Chieh-Yu Hsiao - General Care Projects in Kenya
After three connecting flights, I finally arrived in Nairobi, Kenya. I spent a night in Nairobi with one other volunteer. Both of us couldn’t sleep that night because we were overwhelmed by this lively city. We were also very excited about travelling to Nanyuki, having our placement inductions, and meeting our host family in the morning.
My first impression
This was my first time in Africa and, to be honest, I was shocked. I was expecting to see open plains and wild animals everywhere, but little did I know, Kenya is far more than just the savannah and the Big Five. Kenya is filled with wonderful people, amazing food, delicious Chai tea and the fantastic telecom company, Safaricom.
My Care Project
My job was to teach at Hope and Home, where they provide daytime nursery care and primary education for children aged four to 16. What makes the place so wonderful is that it provides education, food and a home to street children. One of the goals at Hope and Home is to have every child eventually attend a local high school.
My role at the placement was to teach English, Maths and Science, and to enhance their emotional development. During my stay there, I was assigned to Class 3. I taught the children grammar, simple multiplication and division. I also taught some Mandarin because they were very curious about my native language.
I also brought my own materials from Taiwan and I ran a crafting class and a DIY Science class, which the kids enjoyed a lot. In the Science class, we made walkie-talkies out of paper cups, knitting yarn and straws. During my placement, it wasn’t only the children who were learning; I was also learning from them. I asked the children to write a journal every two days to improve their writing skills and they wrote some amazing stories that really touched my heart and put things into perspective for me.
My host family
My experience wouldn't have been the same without my host family. They've done far more than what you’d expect from a host family. We went to the local market together, tried new things together, looked at the stars together, played cards together, watched movies together, and so much more.
We also went on a family trip to their hometown, Naivasha. We met the entire family and visited the local giraffe centre and animal sanctuary. They made me feel like a billionaire because of all the love and happiness that they gave me.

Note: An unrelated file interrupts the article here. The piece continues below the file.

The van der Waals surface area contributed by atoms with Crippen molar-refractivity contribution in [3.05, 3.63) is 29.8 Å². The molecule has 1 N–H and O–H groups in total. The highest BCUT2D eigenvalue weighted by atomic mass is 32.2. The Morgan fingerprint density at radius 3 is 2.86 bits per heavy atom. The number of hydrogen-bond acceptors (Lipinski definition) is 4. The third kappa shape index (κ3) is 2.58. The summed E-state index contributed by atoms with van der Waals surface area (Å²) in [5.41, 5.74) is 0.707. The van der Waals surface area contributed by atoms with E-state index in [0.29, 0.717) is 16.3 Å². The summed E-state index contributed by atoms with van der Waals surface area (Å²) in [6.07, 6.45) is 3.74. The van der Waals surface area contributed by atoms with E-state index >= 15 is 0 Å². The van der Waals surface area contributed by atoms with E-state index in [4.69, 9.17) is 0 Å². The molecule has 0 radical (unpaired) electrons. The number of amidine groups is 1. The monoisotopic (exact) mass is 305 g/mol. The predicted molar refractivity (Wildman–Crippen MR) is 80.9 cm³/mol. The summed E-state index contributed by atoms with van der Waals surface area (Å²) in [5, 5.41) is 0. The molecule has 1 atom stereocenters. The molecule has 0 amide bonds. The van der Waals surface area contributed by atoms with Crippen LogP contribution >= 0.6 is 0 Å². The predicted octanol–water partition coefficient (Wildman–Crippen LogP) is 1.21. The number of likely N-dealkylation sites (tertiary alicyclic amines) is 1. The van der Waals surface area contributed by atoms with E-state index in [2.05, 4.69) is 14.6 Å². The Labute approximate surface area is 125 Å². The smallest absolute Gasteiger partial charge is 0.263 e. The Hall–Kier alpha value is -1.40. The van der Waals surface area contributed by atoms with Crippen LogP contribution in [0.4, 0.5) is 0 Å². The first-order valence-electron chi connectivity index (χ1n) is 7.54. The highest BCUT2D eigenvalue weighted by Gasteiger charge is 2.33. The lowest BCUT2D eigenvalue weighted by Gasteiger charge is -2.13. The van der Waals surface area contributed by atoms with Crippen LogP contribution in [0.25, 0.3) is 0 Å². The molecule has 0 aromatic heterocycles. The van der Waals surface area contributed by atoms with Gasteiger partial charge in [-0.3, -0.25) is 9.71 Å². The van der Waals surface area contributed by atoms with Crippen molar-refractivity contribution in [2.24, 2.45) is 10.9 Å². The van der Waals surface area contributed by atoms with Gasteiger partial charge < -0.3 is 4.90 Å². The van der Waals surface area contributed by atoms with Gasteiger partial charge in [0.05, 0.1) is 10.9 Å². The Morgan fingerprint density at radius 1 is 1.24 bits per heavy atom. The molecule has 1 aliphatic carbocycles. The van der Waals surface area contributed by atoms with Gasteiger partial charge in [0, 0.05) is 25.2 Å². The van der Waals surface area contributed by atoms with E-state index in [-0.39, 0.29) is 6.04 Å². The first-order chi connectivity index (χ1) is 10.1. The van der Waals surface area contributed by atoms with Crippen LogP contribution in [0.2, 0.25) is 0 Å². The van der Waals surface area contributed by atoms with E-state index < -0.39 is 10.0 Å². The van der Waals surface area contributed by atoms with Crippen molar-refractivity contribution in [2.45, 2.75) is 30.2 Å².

Above all, I met three of the sweetest, most awesome kids. I miss cuddling with them in the early morning before work, singing songs with them, and I miss the way the kids called me "Tophia" before they could pronounce my name correctly. Thank you for giving me a home in Kenya that makes me want to go back.
Free time in Kenya
Luckily, there were nine others volunteers who came about the same time as me. Together, we formed a “Kenya Believe It” dream team. It all started with the Swahili lesson, where we learned a lot of basic Swahili phrases. Then we had a rapping competition in Swahili, which was really fun. I even got my nickname “Binti Sophia” after the lesson, which means Princess Sophia.
On my first weekend, we went on a safari trip to Samburu. Our first stop was the Samburu village, where we truly experienced the village lifestyle and got to purchase some amazing handmade bracelets and décor. During the safari game drives, we got to see elephants, leopards, warthogs, zebras, giraffes and so much more.
We also visited an animal sanctuary in Nanyuki and had lunch at Trout Tree where there were plenty of black-and-white colobus monkeys around us.
I have accomplished my goals at my placement, but I think there are still so many things that I can offer. I appreciated the experience that Kenya gave me; all the love, all the joy, and all the laughter. I am absolutely in love with this place. I am definitely going to come back soon.
This volunteer story may include references to working in or with orphanages. Find out more about Projects Abroad's current approach to volunteering in orphanages and our focus on community-based care for children.
This is a personal account of one volunteer’s experience on the project and is a snapshot in time. Your experience may be different, as our projects are constantly adapting to local needs and building on accomplishments. Seasonal weather changes can also have a big impact. Find out more about what you can expect from this project, or speak to one of our friendly Programme Advisors.